11 April 2012

No celebrity treatment in US visa rules

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While the US may be the land of celebrity, several promoters and American immigration lawyers have complained about the number of performers having to delay or even cancel shows due to convoluted and overly-complex US visa rules.

US immigration

American officials claim each US visa application is undertaken on an individual basis.

US visa laws have undergone a complete overhaul since the tragic events of 9-11 but many people have complained about the continually increasing rules, especially when it comes to performers, who often have to cancel expensive arrangements.

"Everything is much more difficult," said Palma R Yanni, former president of the American Immigration Lawyers Association who handles US immigration arrangements for performers and artists.

"I didn't think it could get worse than it was after 9/11, but the last couple of years have been terrible. It just seems like you have to fight for everything across the board, even for artists of renown.

"The standards have not changed, but the [Homeland Security Department] just keeps narrowing the criteria, raising the bar without notice or comment, reinterpreting things and just making everything more restrictive. We call it the culture of no."

The most recent case of an artist falling victim to complex visa laws was Spanish Flamenco singer Pitingo, whose birth name, Antonio Manuel Alvarez Velez, is remarkably similar to a terrorist suspect sought by the US.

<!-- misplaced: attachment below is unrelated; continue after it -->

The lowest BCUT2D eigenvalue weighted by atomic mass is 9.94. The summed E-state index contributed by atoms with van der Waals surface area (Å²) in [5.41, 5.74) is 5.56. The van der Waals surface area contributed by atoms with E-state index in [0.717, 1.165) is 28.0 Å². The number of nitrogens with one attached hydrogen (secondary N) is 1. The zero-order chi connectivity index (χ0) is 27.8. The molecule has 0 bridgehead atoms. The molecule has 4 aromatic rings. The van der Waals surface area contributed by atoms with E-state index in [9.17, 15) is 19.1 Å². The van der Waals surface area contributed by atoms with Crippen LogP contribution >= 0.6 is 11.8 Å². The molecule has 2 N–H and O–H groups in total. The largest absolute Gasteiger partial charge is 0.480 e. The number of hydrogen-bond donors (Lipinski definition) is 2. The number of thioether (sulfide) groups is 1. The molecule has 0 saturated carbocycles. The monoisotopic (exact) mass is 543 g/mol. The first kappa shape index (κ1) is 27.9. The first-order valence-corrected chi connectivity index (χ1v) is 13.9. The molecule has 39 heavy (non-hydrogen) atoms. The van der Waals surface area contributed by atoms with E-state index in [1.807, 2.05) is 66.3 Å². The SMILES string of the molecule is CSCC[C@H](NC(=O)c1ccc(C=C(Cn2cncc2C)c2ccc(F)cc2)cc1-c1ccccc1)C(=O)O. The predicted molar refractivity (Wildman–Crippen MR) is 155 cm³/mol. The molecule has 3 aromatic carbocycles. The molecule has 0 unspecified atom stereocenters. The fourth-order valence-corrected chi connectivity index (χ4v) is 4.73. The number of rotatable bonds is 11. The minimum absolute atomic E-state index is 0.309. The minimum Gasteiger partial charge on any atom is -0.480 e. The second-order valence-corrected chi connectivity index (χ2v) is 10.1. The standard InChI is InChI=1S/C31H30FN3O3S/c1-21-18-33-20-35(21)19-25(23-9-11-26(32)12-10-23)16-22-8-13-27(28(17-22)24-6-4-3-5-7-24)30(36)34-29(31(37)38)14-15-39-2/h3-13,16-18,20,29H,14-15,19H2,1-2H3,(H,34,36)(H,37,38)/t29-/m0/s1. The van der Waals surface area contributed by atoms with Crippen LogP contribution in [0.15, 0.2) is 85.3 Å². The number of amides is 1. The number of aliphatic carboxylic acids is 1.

Despite embassy officials realising Pitingo was not the target they were looking for, Pitingo was still subject to immigration checks, and by the time they were complete, had missed his show at the Grand Ballroom at the Manhattan Center, costing his producers almost $25,000 (£16,000).

Similarly, Britain's own Halle Orchestra no longer bothers to book shows in the US due to the unlikelihood of being able to receive visas in time.

Last summer a British theatre director, Tim Supple, took his Arabic show, One Thousand and One Nights about the Arab Spring, across the UK and Canada without a problem, but when he attempted to stage a production at the Chicago Shakespeare Festival, nine of the 40 participants were denied visas and the show had to be cancelled.

"One has to respect everyone's right to protect their own security, but it's a growing problem that needs to be addressed," said Roy Luxford, the show's producer. "Everyone got Canadian visas in two weeks and British visas in eight to 10 days."

Mr Luxford explained that adding any American dates to a production "has become overly onerous and a real barrier to undertaking any sort of normal tour."

"If all the rhetoric about open societies and cultural exchange is to be believed, then the agencies involved in that process need to own up to that."

The production team behind One Thousand and One Nights claim that the cast's Arabic names meant they had been profiled by US immigration officials and thus denied visas. The American government denied that any such practices exist and that Homeland Security "strictly adheres to a zero tolerance policy that prohibits profiling on the basis of religion, race or ethnicity."

"Ever case is decided individually based on the facts and the law," said a United States Citizenship and Immigration Services spokesperson.


The American Visa Bureau is an independent migration consultancy specialising in helping people from Visa Waiver Program (VWP) countries make their ESTA application.

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